LIFE, not MONEY or PROFIT, is the purpose and center of The Economy. Human beings are creatures and cannot exist without the other living creatures on the Earth. Life must be valued over amassing money and making a profit. This is vital, it's about life and death.
JOBS are not the same as WORK. Jobs are cherry-picked work that will make a profit or provide part or all of a living to some people. Babies in supportive families, retirees with adequate resources, some people born into wealth, don't have or need jobs but they have adequate livings. All WORK can never be monetized, and much of it SHOULD NOT be monetized. WORK is expenditure of energy by people, animals, machinery, technology, etc., and actually includes getting up, dressing, feeding ourselves, etc. Babies and sick, helpless people are a lot of work to take care of. You can retire from a job, and you can stop doing the activities of daily living, but as long as you live, there's work. When you die, there's work involved in dealing with your remains and settling your affairs.
BUSINESS is not the only JOB creator. There are jobs in government and nonprofits, and many people are self employed. Businesses, as we know them, originated centuries ago to provide essential goods and services their neighbors needed. So in the early English settlement of Providence, RI, the first business was probably trade - because the people didn't have everything they needed in their settlement. Someone built a gristmill, no doubt, and another set up a forge, etc., cooperating for the common good. Everyone knew each other and knew they were dependent on each other for their continued existence. If they tried to get rich at the expense of their neighbors, they would have destroyed the settlement. (In fact, some people were greedy for land and caused a lot of trouble, nearly undermining the independence of Providence from Plymouth and Massachusetts colonies -- but that's another story).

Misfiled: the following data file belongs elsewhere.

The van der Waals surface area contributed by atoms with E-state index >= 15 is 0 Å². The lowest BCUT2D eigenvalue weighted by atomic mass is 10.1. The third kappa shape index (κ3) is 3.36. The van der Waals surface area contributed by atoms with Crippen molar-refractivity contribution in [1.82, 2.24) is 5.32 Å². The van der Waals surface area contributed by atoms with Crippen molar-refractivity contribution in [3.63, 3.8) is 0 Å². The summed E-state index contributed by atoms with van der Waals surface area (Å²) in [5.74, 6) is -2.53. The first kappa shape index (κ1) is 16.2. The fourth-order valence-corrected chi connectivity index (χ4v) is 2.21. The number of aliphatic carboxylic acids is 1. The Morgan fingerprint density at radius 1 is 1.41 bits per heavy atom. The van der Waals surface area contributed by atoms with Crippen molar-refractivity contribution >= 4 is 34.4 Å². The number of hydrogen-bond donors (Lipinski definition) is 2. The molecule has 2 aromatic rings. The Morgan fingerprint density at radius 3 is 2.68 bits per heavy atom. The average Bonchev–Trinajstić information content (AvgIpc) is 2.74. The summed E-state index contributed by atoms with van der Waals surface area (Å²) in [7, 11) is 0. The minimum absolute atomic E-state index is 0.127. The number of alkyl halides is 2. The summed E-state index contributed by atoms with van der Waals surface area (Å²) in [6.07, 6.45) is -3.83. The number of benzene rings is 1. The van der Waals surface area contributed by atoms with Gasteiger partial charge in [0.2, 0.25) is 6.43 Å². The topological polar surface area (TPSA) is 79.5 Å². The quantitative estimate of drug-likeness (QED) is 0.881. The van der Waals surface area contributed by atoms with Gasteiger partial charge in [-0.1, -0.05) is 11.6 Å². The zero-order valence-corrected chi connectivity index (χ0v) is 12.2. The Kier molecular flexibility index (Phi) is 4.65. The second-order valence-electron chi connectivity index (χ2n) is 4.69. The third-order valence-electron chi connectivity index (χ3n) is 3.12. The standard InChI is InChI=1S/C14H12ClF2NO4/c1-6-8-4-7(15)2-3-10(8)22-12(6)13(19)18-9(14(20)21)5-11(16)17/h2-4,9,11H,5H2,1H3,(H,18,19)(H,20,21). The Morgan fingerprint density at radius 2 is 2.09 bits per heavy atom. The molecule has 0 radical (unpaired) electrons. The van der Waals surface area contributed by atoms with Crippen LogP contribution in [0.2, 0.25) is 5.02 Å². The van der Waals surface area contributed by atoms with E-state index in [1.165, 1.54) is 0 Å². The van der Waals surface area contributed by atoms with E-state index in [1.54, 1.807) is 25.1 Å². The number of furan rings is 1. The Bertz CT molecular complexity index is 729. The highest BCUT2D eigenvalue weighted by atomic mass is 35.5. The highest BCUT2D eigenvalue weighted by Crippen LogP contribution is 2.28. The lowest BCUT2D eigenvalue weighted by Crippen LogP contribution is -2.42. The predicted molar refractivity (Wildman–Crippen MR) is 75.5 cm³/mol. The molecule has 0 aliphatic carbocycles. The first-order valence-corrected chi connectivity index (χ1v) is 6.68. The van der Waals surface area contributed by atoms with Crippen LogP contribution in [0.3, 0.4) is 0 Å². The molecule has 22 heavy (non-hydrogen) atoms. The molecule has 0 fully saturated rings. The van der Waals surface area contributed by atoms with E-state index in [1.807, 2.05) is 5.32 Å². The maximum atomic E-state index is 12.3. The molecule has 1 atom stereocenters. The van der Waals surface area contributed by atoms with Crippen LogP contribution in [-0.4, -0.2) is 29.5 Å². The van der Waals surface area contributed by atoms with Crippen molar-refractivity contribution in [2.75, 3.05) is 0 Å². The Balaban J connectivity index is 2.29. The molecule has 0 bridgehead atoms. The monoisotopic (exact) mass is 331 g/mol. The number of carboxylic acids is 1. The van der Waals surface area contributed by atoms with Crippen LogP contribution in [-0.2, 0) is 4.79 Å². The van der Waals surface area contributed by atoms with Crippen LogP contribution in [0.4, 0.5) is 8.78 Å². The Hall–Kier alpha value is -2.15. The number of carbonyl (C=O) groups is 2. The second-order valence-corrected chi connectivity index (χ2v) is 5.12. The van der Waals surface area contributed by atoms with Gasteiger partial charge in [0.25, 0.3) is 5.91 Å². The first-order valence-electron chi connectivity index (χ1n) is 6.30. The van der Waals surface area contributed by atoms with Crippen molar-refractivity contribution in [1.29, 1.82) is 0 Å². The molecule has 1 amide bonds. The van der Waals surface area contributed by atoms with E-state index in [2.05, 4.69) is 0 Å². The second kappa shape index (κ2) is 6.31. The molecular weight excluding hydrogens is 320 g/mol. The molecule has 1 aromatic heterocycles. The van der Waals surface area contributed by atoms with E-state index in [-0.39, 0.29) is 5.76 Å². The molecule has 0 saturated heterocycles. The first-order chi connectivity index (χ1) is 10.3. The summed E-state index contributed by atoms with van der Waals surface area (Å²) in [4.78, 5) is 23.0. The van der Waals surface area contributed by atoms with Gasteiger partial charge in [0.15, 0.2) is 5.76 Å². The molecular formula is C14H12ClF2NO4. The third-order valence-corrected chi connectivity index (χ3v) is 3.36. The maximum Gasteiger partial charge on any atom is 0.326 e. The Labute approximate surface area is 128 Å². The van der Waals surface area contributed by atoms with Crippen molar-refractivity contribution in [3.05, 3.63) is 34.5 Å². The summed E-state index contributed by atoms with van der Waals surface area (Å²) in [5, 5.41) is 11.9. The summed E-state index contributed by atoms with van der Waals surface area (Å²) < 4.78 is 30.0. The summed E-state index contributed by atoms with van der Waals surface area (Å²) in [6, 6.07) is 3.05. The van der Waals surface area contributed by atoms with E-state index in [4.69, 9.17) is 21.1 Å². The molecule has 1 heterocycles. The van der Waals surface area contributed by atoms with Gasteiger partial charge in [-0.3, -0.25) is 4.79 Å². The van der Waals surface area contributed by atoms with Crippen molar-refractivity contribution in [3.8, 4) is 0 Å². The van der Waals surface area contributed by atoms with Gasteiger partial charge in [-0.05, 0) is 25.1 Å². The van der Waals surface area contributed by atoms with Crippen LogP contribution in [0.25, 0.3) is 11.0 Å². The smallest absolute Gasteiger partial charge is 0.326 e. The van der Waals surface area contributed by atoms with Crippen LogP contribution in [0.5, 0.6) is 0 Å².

ADEQUATE LIVING is what a human being (and this could extend to every creature) needs to both SURVIVE and THRIVE. SURVIVAL requires air, water, food, the right range of temperature, dealing with human waste, protection from various dangers, and health. What is enough? What is too little or too much? THRIVING requires that the air, water, and land be clean and as pure as possible, that everyone has enough nutritious food, and that people are free to pursue happiness, as our American founding document, the Declaration of Independence, asserts. "All [people] are are created equal, that they are endowed by their Creator with certain unalienable Rights, that among these are Life, Liberty and the pursuit of Happiness."
The SEVENTH GENERATION FORWARD are our descendents none of us will live long enough to see. This is a wide-spread Native American awareness, stressed by Narragansett tribe members at a recent preview showing at URI of the second Native Americans PBS program. [I am writing this the day after the first program aired (October 23, 2018), but if you missed it, you can see it in full on the PBS website for about 4 weeks after it aired.] We live in harmony with nature so that those who come after us will also have adequate livings in the place we care for.
***NECESSARY WORK is what must be done so EVERYONE has an ADEQUATE LIVING. After centering the definition in LIFE, this is the most important concept missing from definitions of The Economy. What work is neglected? How could things be rearranged so that all that necessary work is done? We need to reframe the discussion to identify the WORK needed to provide ADEQUATE LIVINGS FOR EVERY PERSON and not be distracted by the relentless focus on job creation as an end in itself. Once we identify the necessary work, we can rethink how to rearrange things to get the necessary work done.
There are obviously a number of assumptions in this life-centered definition of The Economy. But there are also assumptions in the usual money-centered assumptions. What is more important, money or life? Whose money? Whose life?
Other people are making similar points as well as raising other important issues. See The Economy: More Food for Thought.
As an example of Necessary Work, let's take human's need for health. Read on about: